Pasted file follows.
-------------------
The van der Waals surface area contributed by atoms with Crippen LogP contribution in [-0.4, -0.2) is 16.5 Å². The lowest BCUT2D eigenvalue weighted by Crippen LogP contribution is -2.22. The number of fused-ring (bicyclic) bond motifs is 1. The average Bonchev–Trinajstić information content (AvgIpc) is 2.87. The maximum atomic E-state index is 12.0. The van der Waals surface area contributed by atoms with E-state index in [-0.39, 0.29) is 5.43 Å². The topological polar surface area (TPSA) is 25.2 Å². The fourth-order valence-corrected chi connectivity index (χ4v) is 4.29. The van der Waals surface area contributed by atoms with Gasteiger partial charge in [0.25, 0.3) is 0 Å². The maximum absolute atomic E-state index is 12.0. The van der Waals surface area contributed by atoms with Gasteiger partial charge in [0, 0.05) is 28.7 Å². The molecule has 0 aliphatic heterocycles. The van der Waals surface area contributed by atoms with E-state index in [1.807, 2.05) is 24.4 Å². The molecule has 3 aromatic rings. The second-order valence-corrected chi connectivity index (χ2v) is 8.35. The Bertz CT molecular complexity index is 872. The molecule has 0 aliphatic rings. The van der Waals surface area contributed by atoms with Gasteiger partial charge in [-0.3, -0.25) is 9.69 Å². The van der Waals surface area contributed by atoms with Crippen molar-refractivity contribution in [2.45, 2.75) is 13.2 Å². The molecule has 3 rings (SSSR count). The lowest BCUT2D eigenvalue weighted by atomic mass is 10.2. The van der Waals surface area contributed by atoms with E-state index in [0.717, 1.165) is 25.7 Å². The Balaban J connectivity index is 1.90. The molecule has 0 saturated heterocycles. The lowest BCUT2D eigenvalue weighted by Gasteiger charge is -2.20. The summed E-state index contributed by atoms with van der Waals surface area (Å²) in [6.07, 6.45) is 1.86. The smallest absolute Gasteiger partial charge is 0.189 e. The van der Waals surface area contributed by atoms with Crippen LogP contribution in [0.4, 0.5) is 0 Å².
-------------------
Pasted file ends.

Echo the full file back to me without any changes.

The van der Waals surface area contributed by atoms with Crippen LogP contribution in [-0.4, -0.2) is 16.5 Å². The lowest BCUT2D eigenvalue weighted by Crippen LogP contribution is -2.22. The number of fused-ring (bicyclic) bond motifs is 1. The average Bonchev–Trinajstić information content (AvgIpc) is 2.87. The maximum atomic E-state index is 12.0. The van der Waals surface area contributed by atoms with E-state index in [-0.39, 0.29) is 5.43 Å². The topological polar surface area (TPSA) is 25.2 Å². The fourth-order valence-corrected chi connectivity index (χ4v) is 4.29. The van der Waals surface area contributed by atoms with Gasteiger partial charge in [0.25, 0.3) is 0 Å². The maximum absolute atomic E-state index is 12.0. The van der Waals surface area contributed by atoms with Gasteiger partial charge in [0, 0.05) is 28.7 Å². The molecule has 0 aliphatic heterocycles. The van der Waals surface area contributed by atoms with E-state index in [1.807, 2.05) is 24.4 Å². The molecule has 3 aromatic rings. The second-order valence-corrected chi connectivity index (χ2v) is 8.35. The Bertz CT molecular complexity index is 872. The molecule has 0 aliphatic rings. The van der Waals surface area contributed by atoms with Gasteiger partial charge in [-0.3, -0.25) is 9.69 Å². The van der Waals surface area contributed by atoms with Crippen molar-refractivity contribution in [2.45, 2.75) is 13.2 Å². The molecule has 3 rings (SSSR count). The lowest BCUT2D eigenvalue weighted by atomic mass is 10.2. The van der Waals surface area contributed by atoms with E-state index in [0.717, 1.165) is 25.7 Å². The Balaban J connectivity index is 1.90. The molecule has 0 saturated heterocycles. The lowest BCUT2D eigenvalue weighted by Gasteiger charge is -2.20. The summed E-state index contributed by atoms with van der Waals surface area (Å²) in [6.07, 6.45) is 1.86. The smallest absolute Gasteiger partial charge is 0.189 e. The van der Waals surface area contributed by atoms with Crippen LogP contribution in [0.4, 0.5) is 0 Å².